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WHAT YOU NEED TO KNOW:
Cataract extraction is a procedure to remove a cloudy lens from your eye. An artificial lens called an intraocular lens (IOL) is put in its place. This will improve your vision.
HOW TO PREPARE:
The week before your procedure:
- Write down the correct date, time, and location of your procedure.
- Arrange a ride home. Ask a family member or friend to drive you home after your surgery or procedure. Do not drive yourself home.
- Ask your caregiver if you need to stop using aspirin or any other prescribed or over-the-counter medicine before your procedure or surgery.
- Bring your medicine bottles or a list of your medicines when you see your caregiver. Tell your caregiver if you are allergic to any medicine. Tell your caregiver if you use any herbs, food supplements, or over-the-counter medicine.
- Your healthcare provider will measure your eye's length and how much it curves. He will also check your vision. This helps him choose the best IOL to put in your eye when the cataract is removed. Talk to your healthcare provider about these or other tests you may need. Write down the date, time, and location for each test.
- Your healthcare provider may give you antibiotic eyedrops to use for a few days before your procedure to prevent infection.
The night before your procedure:
Ask caregivers about directions for eating and drinking.
The day of your procedure:
- You or a close family member will be asked to sign a legal document called a consent form. It gives caregivers permission to do the procedure or surgery. It also explains the problems that may happen, and your choices. Make sure all your questions are answered before you sign this form.
- Caregivers may insert an intravenous tube (IV) into your vein. A vein in the arm is usually chosen. Through the IV tube, you may be given liquids and medicine.
- An anesthesiologist will talk to you before your surgery. You may need medicine to keep you asleep or numb an area of your body during surgery. Tell caregivers if you or anyone in your family has had a problem with anesthesia in the past.
- Your healthcare provider may put drops in your eye to dilate your pupil (make it bigger). This makes it easier for healthcare providers to put in the IOL without damaging your eye.
WHAT WILL HAPPEN:
What will happen:
After your pupil is fully dilated, a tool will hold your eye open to prevent blinking. A small incision will be made in your cornea (clear covering over your iris). A tiny instrument will be placed next to the cloudy lens. This instrument uses sound waves to break the lens into small pieces that are suctioned out. The IOL will then be placed in this area. The incision will be closed. Stitches may be used, depending on the size of the incision. A protective eye shield may then be placed over your eye.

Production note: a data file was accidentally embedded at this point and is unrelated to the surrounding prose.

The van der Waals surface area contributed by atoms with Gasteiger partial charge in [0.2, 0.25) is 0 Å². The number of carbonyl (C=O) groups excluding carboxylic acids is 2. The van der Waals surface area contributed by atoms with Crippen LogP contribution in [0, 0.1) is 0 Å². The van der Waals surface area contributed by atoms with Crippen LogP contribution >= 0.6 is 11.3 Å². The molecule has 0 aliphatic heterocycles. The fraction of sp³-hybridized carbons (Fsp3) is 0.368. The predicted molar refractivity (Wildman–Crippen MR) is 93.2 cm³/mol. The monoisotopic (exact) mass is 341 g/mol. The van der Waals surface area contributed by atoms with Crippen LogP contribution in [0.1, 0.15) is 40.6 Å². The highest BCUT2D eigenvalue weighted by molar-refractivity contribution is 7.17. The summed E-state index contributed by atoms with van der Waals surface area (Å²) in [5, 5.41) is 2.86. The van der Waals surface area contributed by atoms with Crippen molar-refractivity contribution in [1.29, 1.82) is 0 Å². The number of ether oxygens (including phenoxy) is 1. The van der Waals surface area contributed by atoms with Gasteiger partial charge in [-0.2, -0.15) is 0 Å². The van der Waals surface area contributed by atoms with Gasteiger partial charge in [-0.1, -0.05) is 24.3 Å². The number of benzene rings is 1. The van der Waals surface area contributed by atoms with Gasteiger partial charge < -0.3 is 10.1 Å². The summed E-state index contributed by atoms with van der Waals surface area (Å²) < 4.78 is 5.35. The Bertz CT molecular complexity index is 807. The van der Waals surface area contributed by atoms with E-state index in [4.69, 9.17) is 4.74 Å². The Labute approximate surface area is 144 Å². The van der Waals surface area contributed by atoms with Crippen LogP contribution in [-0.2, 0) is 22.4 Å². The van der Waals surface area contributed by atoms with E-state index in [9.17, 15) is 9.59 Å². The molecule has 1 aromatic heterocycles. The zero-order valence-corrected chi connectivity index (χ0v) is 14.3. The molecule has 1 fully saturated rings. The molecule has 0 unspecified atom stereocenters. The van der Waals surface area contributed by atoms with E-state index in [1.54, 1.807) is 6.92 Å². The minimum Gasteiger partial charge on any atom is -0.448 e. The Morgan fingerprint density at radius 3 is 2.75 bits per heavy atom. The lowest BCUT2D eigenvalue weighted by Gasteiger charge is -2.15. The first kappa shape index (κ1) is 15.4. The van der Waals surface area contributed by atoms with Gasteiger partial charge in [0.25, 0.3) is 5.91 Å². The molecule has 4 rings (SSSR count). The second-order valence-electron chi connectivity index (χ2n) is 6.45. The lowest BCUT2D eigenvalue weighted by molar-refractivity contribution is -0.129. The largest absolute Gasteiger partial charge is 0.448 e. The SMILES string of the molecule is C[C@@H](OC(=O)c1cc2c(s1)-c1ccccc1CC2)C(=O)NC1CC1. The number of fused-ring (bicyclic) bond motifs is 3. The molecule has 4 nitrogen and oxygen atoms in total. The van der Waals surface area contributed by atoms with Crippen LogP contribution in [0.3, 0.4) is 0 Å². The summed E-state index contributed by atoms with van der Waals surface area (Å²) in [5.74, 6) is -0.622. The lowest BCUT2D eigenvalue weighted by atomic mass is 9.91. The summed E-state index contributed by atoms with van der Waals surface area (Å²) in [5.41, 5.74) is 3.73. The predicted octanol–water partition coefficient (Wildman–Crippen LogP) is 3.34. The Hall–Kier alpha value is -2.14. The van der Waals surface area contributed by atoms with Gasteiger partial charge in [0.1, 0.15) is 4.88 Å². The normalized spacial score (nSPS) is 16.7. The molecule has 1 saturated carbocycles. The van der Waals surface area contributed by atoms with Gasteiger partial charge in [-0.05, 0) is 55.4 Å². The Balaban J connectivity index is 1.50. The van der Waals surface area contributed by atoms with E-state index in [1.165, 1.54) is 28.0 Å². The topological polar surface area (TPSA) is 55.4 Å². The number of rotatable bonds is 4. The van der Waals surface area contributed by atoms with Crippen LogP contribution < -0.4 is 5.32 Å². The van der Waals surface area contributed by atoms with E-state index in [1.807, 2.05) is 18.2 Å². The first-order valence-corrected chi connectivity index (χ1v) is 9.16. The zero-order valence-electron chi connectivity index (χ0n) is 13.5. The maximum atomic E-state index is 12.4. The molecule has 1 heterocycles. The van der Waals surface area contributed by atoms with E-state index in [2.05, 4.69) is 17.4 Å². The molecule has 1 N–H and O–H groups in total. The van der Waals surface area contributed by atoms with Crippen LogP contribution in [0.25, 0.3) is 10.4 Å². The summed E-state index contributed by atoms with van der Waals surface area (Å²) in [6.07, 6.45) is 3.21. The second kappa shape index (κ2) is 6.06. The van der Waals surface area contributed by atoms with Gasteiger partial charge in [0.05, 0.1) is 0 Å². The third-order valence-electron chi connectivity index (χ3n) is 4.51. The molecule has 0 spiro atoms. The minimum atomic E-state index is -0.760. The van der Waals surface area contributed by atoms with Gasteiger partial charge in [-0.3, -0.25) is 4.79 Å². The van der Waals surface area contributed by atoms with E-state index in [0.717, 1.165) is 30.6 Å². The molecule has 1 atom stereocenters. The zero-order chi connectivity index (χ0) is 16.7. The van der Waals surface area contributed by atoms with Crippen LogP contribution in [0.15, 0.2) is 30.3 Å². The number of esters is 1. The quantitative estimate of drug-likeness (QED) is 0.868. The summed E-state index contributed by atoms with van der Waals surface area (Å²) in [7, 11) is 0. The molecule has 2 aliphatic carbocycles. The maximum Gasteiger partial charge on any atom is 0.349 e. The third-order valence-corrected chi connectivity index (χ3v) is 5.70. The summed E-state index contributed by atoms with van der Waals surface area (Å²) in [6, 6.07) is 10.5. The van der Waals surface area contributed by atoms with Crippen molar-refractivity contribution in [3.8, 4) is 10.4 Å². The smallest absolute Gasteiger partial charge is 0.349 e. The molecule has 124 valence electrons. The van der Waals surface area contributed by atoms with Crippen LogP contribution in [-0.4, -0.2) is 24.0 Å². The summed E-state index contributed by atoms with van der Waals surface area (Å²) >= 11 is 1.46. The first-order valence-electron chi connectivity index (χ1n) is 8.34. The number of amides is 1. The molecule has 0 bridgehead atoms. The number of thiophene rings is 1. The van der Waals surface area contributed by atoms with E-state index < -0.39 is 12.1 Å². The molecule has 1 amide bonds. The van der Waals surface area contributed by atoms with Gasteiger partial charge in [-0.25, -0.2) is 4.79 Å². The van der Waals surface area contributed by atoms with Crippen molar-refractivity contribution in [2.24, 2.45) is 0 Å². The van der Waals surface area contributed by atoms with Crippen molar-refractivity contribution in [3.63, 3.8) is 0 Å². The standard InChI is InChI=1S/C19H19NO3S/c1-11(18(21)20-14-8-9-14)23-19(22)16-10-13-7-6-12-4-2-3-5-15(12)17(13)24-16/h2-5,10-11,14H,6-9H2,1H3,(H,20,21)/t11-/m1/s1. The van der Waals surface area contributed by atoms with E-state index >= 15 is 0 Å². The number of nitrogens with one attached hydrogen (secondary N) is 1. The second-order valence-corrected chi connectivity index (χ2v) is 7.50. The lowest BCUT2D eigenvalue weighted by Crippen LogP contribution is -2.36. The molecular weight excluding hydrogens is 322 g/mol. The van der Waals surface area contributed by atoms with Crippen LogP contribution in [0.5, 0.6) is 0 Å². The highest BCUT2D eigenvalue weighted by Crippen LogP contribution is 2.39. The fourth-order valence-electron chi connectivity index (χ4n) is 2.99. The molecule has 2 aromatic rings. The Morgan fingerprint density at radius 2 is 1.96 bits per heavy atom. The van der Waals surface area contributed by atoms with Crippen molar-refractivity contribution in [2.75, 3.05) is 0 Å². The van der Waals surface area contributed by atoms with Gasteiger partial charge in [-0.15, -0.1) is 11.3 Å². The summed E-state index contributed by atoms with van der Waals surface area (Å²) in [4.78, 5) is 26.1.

After your procedure:
You will be taken to a room to rest and recover. Healthcare providers will monitor you closely for any problems. Do not get out of bed until your healthcare provider says it is okay. When your healthcare provider sees that you are okay, you will be allowed to go home.
CONTACT YOUR HEALTHCARE PROVIDER IF:
- You cannot make it to your procedure.
- You have a fever.
- You get a cold or the flu.
- You have questions or concerns about your procedure.
You may develop an eye infection and bleeding inside the eye. Your retina may swell, or a piece may break off. This is called detachment. You may go blind. You may develop glaucoma (increased pressure inside your eye). You may have swelling in and damage to your cornea. Sometimes the area where the IOL is placed also clouds up. This may happen months or even years after the procedure. Your cataract will continue to get more cloudy if it is not removed. It may cause you to go blind.
Care AgreementYou have the right to help plan your care. Learn about your health condition and how it may be treated. Discuss treatment options with your caregivers to decide what care you want to receive. You always have the right to refuse treatment.
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The above information is an educational aid only. It is not intended as medical advice for individual conditions or treatments. Talk to your doctor, nurse or pharmacist before following any medical regimen to see if it is safe and effective for you.